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Writing the self in global citizenship education

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Writing the self in global citizenship education

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Higher education is tasked with preparing students for a culturally diverse and globalizing world. Additionally, western nations have an increasingly diverse student population and know the success of their students will depend in part on being able to navigate diversity. There is therefore good reason for institutions of higher learning to promote and facilitate the development of ‘global citizens’ – people who can work and relate across borders and boundaries, both real and perceived. However, teachers are not necessarily equipped to foster this learning. Many teachers are used to a reproductive way of teaching while the learning that is needed here is identity learning, directed at dialogue, internally as well as externally. This chapter proposes the potential of creative, expressive and reflective writing as a way in which personal development – a form of a reflexive internal dialogue – can be fostered to promote cultural healing and global citizenship. The writing method will be described and a case study on cultural healing in the context of Canada’s reconciliation efforts with Aboriginal people will be used to illustrate the learning process involved. The processes of writing the self and re-narrating identity has several promising benefits for both students and teachers in higher education. First it allows us to learn more about ourselves and what blocks our learning (i.e. promotes self-reflection). Second, it allows us to change our story and our identifications and therefore choose differently (i.e. self-direction). Third, it is a companion on the road of life where we literally learn to talk and listen to ourselves and articulate the tacit knowledge that can be unearthed through narrative, journal, and poetic writing. Fourth, the method is playful and creative and although tears are frequently shed in the process, students report a great enjoyment in writing and sharing their stories with others. It is a meaningful dialogue about experience and also has the potential of promoting cultural (Lengelle, Jardine, & Bonnar, 2018) healing in the context of a very diverse student body (Banks, 2015). It also has the potential for creating new bonds in the classroom and allows teachers in higher education to engage in the difficult work of facilitating global citizenship learning. The internal dialogue described here also allows us to ‘clean up’ judgements and become aware of the need to reach out to others. Not only the actual sharing of vulnerable writing in a class or online setting shows us we are not alone, but ‘writing the self’ focuses deliberately on where we have become fearful about our own and others’ identities and allows us a learning process to unearth those things, heal them in order to reach out to others.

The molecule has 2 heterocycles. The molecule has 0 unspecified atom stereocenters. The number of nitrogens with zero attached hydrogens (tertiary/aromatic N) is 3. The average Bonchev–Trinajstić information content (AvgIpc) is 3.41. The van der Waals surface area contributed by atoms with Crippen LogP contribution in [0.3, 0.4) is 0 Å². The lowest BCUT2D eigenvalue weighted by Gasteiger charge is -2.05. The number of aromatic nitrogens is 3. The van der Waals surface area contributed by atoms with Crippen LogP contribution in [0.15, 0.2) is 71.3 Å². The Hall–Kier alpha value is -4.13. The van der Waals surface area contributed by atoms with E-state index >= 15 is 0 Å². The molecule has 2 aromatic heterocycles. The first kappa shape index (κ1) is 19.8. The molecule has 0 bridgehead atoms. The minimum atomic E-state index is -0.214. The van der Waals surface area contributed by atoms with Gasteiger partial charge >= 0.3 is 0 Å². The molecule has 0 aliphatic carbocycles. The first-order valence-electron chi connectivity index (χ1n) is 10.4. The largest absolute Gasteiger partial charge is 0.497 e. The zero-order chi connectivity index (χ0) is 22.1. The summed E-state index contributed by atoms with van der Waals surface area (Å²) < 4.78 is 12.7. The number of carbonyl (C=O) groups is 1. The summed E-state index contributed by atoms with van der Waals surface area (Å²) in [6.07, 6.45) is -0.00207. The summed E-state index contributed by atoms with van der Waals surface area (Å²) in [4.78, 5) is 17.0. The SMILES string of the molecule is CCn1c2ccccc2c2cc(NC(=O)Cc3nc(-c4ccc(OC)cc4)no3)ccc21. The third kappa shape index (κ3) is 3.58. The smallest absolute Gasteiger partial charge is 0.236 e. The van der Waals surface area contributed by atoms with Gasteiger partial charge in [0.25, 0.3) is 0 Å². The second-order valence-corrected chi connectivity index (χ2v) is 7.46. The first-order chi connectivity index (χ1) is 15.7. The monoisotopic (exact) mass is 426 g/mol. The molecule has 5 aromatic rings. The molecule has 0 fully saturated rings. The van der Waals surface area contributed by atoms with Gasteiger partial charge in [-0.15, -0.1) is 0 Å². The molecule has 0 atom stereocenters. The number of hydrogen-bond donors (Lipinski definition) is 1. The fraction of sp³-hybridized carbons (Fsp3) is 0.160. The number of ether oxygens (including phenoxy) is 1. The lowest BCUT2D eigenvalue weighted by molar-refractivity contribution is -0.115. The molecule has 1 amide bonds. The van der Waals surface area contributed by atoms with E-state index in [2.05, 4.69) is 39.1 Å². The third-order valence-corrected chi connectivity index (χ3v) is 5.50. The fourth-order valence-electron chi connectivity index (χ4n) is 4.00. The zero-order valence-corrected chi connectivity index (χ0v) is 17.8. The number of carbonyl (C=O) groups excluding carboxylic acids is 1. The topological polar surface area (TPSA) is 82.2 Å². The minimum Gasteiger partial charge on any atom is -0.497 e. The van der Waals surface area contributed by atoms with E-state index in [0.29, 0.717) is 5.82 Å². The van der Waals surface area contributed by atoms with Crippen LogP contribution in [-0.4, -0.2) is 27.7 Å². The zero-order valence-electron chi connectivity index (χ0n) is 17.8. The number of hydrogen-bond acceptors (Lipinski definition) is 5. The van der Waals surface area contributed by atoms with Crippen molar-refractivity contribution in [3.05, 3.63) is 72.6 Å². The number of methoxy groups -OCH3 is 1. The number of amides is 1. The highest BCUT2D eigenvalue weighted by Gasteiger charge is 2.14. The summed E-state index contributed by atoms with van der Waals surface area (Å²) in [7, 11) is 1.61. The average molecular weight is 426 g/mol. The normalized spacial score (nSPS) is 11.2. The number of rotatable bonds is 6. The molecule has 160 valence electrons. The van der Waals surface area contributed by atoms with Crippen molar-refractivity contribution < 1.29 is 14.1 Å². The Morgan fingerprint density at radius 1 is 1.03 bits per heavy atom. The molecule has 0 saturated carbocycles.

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OrganisatieDe Haagse Hogeschool
AfdelingITD HBO-ICT
LectoraatLectoraat Duurzame Talentontwikkeling
Gepubliceerd inFrans Jacobs & Ellen Sjoer (Eds.). Inspired to change: A kaleidoscoop of transitions in higher education. - Chapter 2 The Hague University of Applied Sciences, The Hague, Pagina's: 28-36
Jaar2018
TypeBoekdeel
ISBN978-90-73077-94-2
TaalEngels

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